‘Tis almost the season for a slow ride through Eastridge.

Before Winterfest and Fred Loya's synchronized light show there were the lights of Eastridge. El Pasoans have been making the Christmas-time trek to the normally quiet neighborhood near Eastwood High School for over half a century.

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2021 will mark the 57th year residents of the east El Paso subdivision adorn their homes and yards in holiday lights and displays for the enjoyment of the entire community – a tradition that began as a friendly competition between two neighbors back in 1964.

The long-standing holiday drive-thru has become a beloved part of the magic of Christmas in El Paso.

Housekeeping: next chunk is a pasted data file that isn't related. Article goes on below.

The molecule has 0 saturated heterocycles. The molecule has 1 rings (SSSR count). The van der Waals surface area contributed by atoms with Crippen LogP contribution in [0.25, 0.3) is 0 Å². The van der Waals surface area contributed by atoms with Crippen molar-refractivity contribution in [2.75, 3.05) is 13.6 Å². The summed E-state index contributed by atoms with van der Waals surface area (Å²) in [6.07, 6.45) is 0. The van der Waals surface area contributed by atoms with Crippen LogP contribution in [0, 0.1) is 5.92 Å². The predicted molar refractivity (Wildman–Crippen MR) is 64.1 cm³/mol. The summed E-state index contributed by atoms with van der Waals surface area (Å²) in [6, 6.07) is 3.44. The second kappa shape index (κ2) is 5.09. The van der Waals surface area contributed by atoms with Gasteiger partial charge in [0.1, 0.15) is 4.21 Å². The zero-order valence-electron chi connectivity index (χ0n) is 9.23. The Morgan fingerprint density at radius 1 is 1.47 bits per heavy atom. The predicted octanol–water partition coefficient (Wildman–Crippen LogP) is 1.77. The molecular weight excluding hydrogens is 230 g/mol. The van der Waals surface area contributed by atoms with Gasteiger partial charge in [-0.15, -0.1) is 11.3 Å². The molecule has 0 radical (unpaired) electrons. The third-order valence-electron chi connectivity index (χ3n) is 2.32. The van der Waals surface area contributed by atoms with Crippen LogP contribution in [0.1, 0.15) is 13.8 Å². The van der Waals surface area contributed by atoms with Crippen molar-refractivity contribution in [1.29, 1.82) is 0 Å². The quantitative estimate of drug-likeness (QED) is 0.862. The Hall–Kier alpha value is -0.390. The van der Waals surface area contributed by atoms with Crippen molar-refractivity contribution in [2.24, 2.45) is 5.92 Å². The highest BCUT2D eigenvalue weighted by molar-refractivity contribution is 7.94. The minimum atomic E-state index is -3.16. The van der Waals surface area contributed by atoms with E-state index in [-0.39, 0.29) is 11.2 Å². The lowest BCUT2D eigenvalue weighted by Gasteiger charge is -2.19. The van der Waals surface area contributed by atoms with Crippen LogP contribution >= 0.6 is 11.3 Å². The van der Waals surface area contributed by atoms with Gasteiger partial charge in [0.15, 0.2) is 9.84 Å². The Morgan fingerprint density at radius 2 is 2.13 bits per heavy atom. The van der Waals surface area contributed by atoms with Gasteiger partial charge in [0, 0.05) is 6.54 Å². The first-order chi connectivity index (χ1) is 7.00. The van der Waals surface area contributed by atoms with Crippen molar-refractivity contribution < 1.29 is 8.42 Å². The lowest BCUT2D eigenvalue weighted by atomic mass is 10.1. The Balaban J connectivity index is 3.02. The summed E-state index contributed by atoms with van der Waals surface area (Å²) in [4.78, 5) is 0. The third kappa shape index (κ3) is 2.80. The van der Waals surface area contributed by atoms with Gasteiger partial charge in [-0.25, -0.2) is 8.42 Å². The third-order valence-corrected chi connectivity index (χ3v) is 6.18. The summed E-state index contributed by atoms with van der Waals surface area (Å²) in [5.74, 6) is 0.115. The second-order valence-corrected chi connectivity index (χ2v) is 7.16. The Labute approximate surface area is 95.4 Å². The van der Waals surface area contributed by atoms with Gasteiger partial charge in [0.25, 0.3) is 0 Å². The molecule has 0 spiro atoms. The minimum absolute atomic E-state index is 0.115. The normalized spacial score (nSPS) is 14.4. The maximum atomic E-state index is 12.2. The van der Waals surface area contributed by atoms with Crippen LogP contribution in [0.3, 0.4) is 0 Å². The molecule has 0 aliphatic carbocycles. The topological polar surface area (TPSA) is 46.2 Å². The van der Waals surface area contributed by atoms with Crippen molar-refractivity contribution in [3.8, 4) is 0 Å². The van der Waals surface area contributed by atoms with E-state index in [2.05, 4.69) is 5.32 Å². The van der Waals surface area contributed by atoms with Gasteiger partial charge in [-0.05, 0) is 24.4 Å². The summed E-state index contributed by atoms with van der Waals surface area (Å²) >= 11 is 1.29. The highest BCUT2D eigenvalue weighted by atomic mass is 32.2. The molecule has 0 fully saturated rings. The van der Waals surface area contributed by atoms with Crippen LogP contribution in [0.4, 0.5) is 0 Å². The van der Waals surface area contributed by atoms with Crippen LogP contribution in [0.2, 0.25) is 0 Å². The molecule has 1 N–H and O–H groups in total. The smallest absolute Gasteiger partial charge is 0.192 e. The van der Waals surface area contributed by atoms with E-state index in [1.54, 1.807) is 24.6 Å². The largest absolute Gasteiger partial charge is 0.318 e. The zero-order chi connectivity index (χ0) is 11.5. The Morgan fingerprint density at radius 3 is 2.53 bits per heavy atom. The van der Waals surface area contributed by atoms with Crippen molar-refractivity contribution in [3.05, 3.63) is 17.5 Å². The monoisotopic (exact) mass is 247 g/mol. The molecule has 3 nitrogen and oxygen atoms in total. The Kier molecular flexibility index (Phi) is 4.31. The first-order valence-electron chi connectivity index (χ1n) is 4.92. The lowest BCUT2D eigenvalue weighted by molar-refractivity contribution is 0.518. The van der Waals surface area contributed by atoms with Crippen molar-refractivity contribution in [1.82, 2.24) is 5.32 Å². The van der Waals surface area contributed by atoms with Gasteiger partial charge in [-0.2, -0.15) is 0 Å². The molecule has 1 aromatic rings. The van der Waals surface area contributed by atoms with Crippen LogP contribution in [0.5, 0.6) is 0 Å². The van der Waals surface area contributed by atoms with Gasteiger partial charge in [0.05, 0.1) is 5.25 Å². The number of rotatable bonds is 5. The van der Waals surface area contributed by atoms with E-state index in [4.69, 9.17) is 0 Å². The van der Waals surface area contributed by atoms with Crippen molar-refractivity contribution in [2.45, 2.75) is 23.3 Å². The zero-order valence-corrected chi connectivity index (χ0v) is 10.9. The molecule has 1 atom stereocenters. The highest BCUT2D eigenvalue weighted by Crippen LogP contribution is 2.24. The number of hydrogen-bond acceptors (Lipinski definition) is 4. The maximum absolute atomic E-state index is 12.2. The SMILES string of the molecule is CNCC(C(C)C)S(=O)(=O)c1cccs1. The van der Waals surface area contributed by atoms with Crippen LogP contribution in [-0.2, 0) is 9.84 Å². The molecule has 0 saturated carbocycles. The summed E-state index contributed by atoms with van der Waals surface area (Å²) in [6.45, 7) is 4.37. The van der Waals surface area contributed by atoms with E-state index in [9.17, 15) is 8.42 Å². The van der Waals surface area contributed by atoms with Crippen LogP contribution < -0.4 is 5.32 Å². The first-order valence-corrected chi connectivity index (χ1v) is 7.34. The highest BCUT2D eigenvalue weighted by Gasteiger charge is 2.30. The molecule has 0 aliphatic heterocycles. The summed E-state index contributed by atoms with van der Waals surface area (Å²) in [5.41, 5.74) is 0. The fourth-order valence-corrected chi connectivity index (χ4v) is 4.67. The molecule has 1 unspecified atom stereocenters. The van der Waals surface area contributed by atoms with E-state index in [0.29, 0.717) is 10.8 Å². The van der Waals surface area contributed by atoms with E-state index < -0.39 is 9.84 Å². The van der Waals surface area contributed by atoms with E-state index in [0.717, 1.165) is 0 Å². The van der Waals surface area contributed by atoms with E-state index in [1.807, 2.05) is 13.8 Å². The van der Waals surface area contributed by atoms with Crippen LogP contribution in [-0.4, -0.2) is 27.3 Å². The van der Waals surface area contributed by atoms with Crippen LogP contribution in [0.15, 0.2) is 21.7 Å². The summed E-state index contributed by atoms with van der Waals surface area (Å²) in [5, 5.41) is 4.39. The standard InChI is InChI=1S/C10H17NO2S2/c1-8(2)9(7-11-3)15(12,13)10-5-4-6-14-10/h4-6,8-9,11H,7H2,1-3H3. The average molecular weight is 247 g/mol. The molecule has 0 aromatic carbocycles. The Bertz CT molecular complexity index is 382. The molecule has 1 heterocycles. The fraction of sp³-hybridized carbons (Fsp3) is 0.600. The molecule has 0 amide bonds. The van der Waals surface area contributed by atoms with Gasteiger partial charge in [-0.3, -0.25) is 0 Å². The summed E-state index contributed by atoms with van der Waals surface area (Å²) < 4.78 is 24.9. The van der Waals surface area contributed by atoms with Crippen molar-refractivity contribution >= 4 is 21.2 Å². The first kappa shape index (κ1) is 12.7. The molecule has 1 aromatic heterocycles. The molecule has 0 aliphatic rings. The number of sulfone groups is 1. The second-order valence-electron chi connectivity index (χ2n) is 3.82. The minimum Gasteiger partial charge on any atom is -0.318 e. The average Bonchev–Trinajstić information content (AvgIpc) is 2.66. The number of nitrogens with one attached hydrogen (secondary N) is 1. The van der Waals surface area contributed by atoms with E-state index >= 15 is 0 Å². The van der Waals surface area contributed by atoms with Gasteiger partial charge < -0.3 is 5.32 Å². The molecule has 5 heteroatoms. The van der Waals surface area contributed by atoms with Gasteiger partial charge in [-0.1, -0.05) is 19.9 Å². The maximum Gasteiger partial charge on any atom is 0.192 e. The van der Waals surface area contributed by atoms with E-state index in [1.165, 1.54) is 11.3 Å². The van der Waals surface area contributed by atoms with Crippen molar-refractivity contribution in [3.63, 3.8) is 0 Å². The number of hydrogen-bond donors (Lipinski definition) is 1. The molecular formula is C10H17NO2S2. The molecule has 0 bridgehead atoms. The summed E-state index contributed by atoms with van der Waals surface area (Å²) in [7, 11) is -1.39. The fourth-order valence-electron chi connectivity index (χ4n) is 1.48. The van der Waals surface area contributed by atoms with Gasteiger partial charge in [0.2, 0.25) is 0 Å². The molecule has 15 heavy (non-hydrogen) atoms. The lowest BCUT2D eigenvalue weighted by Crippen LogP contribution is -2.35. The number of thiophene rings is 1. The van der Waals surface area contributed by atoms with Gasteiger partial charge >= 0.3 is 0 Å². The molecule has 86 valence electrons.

El Paso Museum of History
El Paso Museum of History

Year after year I and my family are among the parade of cars waiting in the line on a chilly December night for our turn to cruise the neighborhood located just off McRae.

It may not have the wow-factor of Loya's synchronized light show or be as romantic and photo-friendly as downtown's Winterfest displays, but I for one appreciate the old school decorations and all the time and effort the residents who continue the holiday tradition put in to share their Christmas spirit with us.

While some in the neighborhood flip the switch on the multi-colored lights, inflatables, and yard decorations on Thanksgiving weekend, most usually wait until sometime during the first week of December, then keep it going through the beginning of the year.

CHECK THEM OUT: 100 years of Christmas toys, gifts and fads

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